Rolf Harris groping claims 'ridiculous', brother says
- 4 June 2014
- From the section UK
Allegations that Rolf Harris groped a make-up artist more than two dozen times have been dismissed as "ridiculous" by the star's brother.
Bruce Harris, 90, gave evidence at his brother's trial via videolink from Sydney, Australia.
Speaking about claims his sibling inappropriately touched a woman repeatedly on one day in the 1980s, Mr Harris said: "It never happened."
Rolf Harris denies 12 indecent assaults between 1968 and 1986.
The make-up artist, whom prosecutors have called as a supporting witness, previously told Southwark Crown Court that Rolf Harris had been nicknamed "the octopus".
The woman was in her 20s at the time she says she was repeatedly assaulted while making a programme in Australia.
Bruce Harris told court: "That's ridiculous. He would never do that and I wouldn't let him do that, and he knew I wouldn't let him do that. That's just not possible."
Sitting as he gave evidence, he added: "I would have shouted at him, I would have demanded that he stopped. "
Bruce Harris also denied trying to influence another alleged victim, Tonya Lee.
Ms Lee, who has waived her right to anonymity, has claimed Rolf Harris assaulted her when she was on tour in the UK with an Australian youth theatre group.
Bruce Harris told court he had spoken to the artistic director of that group, Kathy Henkel, to find out if she had witnessed any assault.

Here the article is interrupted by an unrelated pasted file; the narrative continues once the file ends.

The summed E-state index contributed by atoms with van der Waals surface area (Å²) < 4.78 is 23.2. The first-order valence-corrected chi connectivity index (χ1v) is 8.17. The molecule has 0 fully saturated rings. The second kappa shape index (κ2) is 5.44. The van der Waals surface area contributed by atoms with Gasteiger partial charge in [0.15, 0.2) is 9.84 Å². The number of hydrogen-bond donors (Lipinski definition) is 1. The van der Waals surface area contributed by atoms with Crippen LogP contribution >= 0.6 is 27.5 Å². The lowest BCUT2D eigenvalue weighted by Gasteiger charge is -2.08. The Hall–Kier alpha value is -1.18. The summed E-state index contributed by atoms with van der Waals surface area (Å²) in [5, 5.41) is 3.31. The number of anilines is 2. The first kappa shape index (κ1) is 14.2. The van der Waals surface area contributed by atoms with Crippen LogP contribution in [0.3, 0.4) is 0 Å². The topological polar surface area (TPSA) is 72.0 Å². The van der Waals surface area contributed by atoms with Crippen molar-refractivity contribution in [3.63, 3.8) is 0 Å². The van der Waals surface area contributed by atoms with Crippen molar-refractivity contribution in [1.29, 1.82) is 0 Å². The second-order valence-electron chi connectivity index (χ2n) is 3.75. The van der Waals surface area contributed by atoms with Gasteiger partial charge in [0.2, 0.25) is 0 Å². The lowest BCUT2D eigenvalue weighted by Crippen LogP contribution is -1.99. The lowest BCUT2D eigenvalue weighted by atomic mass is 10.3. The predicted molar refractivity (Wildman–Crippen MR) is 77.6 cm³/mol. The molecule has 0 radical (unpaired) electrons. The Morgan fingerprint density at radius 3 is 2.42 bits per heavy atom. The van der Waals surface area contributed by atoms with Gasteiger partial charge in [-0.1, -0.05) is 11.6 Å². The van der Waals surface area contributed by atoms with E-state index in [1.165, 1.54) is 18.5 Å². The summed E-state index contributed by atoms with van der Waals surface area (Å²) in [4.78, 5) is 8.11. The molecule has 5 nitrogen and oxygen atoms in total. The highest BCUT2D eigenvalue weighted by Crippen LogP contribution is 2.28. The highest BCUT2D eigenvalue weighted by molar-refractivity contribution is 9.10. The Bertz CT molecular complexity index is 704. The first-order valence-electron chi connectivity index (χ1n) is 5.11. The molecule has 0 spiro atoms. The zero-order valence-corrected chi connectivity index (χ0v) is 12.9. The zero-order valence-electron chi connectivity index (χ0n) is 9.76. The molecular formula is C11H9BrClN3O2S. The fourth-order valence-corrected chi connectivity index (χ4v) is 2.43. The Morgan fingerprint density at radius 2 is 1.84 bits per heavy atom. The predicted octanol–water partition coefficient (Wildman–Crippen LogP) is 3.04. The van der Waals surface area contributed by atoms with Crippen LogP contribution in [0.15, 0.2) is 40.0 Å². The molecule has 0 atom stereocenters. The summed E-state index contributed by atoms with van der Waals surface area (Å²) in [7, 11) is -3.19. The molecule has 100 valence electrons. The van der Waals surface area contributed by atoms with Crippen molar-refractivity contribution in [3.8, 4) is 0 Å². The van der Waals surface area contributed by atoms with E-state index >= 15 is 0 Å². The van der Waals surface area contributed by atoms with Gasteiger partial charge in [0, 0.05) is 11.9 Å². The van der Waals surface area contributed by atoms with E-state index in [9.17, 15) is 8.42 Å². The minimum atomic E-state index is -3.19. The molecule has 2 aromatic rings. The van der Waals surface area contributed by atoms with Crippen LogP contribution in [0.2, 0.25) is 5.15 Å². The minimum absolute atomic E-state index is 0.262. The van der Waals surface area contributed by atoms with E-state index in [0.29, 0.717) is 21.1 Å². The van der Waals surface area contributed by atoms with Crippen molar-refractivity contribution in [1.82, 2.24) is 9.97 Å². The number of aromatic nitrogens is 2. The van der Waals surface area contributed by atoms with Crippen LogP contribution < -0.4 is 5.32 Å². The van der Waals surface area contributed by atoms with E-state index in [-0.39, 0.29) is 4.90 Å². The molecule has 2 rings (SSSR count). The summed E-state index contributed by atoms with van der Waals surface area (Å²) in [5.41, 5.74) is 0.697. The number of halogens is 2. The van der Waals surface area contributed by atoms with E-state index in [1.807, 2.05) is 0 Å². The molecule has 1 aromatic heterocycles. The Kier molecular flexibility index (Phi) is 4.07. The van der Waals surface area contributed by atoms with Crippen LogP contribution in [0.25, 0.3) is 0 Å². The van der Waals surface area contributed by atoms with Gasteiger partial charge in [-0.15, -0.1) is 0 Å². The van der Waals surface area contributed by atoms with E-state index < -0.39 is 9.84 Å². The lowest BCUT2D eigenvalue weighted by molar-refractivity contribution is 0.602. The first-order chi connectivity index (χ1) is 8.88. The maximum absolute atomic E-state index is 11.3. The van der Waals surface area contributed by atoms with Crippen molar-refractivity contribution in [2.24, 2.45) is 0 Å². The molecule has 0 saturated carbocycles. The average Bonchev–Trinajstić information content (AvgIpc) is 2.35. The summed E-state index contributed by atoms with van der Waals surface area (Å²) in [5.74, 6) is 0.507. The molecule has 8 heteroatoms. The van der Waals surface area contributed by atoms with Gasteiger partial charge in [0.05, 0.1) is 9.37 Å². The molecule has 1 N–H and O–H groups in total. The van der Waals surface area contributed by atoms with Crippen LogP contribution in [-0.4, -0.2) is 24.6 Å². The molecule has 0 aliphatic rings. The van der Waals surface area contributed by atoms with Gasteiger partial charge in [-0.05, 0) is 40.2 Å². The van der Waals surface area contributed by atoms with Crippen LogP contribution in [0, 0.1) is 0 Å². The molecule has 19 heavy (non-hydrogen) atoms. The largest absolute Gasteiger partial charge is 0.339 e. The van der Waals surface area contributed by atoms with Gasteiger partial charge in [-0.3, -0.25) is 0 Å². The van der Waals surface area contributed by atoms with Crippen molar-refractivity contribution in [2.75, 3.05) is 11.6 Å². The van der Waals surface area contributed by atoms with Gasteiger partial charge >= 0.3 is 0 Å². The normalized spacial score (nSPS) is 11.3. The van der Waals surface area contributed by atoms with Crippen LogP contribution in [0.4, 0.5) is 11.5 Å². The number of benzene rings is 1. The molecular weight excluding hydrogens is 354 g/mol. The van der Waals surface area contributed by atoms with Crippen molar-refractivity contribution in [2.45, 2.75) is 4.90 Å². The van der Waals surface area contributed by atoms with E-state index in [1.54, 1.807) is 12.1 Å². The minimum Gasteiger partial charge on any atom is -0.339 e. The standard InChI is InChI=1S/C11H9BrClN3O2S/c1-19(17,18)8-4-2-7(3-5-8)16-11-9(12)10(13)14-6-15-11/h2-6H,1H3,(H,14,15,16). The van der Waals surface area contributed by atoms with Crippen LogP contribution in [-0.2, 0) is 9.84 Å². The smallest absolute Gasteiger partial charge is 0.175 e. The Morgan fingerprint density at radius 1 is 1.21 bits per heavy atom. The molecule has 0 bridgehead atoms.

He told jurors he "wasn't trying to get her to change her story" but instead "trying to see whether she could back up what this girl was saying".
"I'm protective of my brother and I also wanted to see if there was any truth to what was being said. I didn't believe it," he said.
Bruce Harris told the court he had become his brother's manager in 1981 and also took charge of his finances.
"Rolf has never shown any interest in the financial side of life," he told the jury.
The court also heard from Ken Jeacle, Rolf Harris's former tour manager who began working for him in the early 1980s.
He said his former client was "the highest-profile artist in the Australian variety scene" and his profile in his native country was "just indescribable".
The case continues on Thursday.